This page answers some common questions about road safety and the proposed strategy.

You can also read about a few common myths and misconceptions in this document

Why is road safety a priority?

  • Last year, 377 people were killed on our roads, and thousands more were seriously injured.
  • On average one person is killed every day and another is injured every hour. The ripple effects of these hundreds of deaths and thousands of injuries are traumatic for whānau, friends, communities and our nation.
  • The total social cost of motor vehicle injury crashes in 2017 is estimated to be $4.8 billion.

Is the increase in road deaths just because there are more cars on the roads?

  • A 2017 study found that only 2/3 of the increase in road deaths can be explained through the increase in vehicles and motorcycles on the road. 1/3 of the increase is difficult to explain.
  • In the past we have managed to reduce deaths and serious injuries on our roads – even while the level of vehicle travel has increased.
  • New Zealand now ranks in the bottom quarter of the OECD for road deaths per population. Countries like UK, Australia, Canada and France and Ireland deliver much safer road travel despite having larger populations and more vehicles on the roads. We need to do better.

What is being done about the current road deaths at the moment?

  • The Government has prioritised safety under the Government Policy Statement on land transport, and announced a $1.4 billion investment in infrastructure though the National Land Transport Fund.
  • NZTA’s Safe Networks Programme is delivering safety treatments and speed management changes to 870km of high risk state highways. This is estimated to reduce deaths and serious injuries on our roads by up to 160 a year.
  • Increased funding has ensured the number of dedicated road police officers have been restored to over 1000, and all dedicated officers have been issued with alcohol testing devices. The Government has also introduced mandatory alcohol interlock sentences.
  • The Government recognises the importance of driver training and licensing, and the Ministry of Transport recently completed an evaluation of the driver licensing regime to ensure the system supports road safety.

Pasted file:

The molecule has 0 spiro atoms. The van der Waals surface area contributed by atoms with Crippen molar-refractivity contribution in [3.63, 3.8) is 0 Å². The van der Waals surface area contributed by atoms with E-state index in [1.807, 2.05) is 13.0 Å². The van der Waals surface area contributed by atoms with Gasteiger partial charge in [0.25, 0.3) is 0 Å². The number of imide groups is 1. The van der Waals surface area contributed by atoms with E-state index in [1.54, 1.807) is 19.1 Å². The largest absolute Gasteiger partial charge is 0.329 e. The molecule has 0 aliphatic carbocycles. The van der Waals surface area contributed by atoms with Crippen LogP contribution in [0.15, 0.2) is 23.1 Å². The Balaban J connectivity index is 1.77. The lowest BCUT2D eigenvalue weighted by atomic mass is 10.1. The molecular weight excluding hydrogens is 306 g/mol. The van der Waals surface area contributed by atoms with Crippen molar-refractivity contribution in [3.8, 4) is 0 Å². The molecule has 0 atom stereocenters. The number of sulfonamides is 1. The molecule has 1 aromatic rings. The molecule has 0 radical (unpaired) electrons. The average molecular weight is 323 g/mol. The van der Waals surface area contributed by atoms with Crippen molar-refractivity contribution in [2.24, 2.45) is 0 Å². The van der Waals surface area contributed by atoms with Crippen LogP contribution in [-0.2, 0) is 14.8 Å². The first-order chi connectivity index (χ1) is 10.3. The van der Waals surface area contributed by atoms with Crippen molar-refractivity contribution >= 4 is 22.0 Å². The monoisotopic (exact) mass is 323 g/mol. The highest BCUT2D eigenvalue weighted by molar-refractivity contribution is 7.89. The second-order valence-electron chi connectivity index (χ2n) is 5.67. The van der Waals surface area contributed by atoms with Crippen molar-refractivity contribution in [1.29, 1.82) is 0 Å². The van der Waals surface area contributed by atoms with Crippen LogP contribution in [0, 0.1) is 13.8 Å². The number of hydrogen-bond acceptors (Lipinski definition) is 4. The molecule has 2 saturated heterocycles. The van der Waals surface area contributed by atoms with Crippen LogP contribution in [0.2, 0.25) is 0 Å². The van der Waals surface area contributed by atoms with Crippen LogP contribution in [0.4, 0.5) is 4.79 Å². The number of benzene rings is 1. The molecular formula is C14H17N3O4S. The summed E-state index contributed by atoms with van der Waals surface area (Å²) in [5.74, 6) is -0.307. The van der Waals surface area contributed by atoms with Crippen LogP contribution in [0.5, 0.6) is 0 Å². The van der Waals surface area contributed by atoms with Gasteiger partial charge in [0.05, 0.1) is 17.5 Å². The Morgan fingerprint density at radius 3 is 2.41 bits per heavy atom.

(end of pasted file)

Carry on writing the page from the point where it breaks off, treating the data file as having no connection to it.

• The Government has introduced new driver training and licensing initiatives such as the Driver Licensing Fund, targeted at 16 to 24 year olds who are not in education, employment, or training. Promotion of road safety through nation wide advertising campaigns is ongoing.
  • NZTA maintains a world-recognised road safety education and advertising programme, with current and recent focuses on speed; drink driving; drug driving; young drivers; vehicle safety; seatbelts; distractions; visiting drivers; cycling and keeping left
  • The Ministry is reviewing the framework for transport offences and penalties to ensure the penalties match the risk and help to motivate good driving behaviour.
  • Alongside the development of a new road safety strategy, the Government is also progressing some key actions for the initial action plan, including developing a regulatory package to improve safety for footpath users and encourage active transport; a new approach to speed management; consultation on approaches to strengthening drug driving enforcement; consultation on changes to mandate anti-lock braking systems (ABS) on motorbikes.

Why don’t you just train better drivers or spend more money on promotion?

  • Improving skill and behaviour, and educating through promotion activities is important, but only plays a small role in reducing risk.
  • Based on international evidence from the OECD International Transport Forum, even if everyone obeyed the road rules all the time, New Zealand would still have more than 180 deaths on the road each year.
  • Even really well-trained drivers can make a mistake. Other system changes – such as better road infrastructure, safer vehicles and effective enforcement – have been more effective at reducing road trauma.

How would the new strategy going to improve road safety?

  • The new road safety strategy will focus on the key areas that are proven to reduce road trauma and include clear measures to track progress.
  • The strategy will be supported by several action plans over the next 10 years, prioritising proven interventions that are backed by research.

What has been involved in creating the strategy so far?

  • Throughout the development of the strategy, the Ministry of Transport and partners have been having conversations across the sector and across the country to gather a diverse range of views and perspectives to inform our work; as well as reviewing research, overseas best practice, and working to build a better understanding of New Zealand’s unique challenges.
  • You can read more about the process here 

How can I have my say?

What’s the process from here?

  • The Government will consider feedback received during the public consultation process. This will inform the 2020-2030 road safety strategy and initial actions.

The final strategy and initial action plan will be published later in 2019. A summary of submissions received will also be published.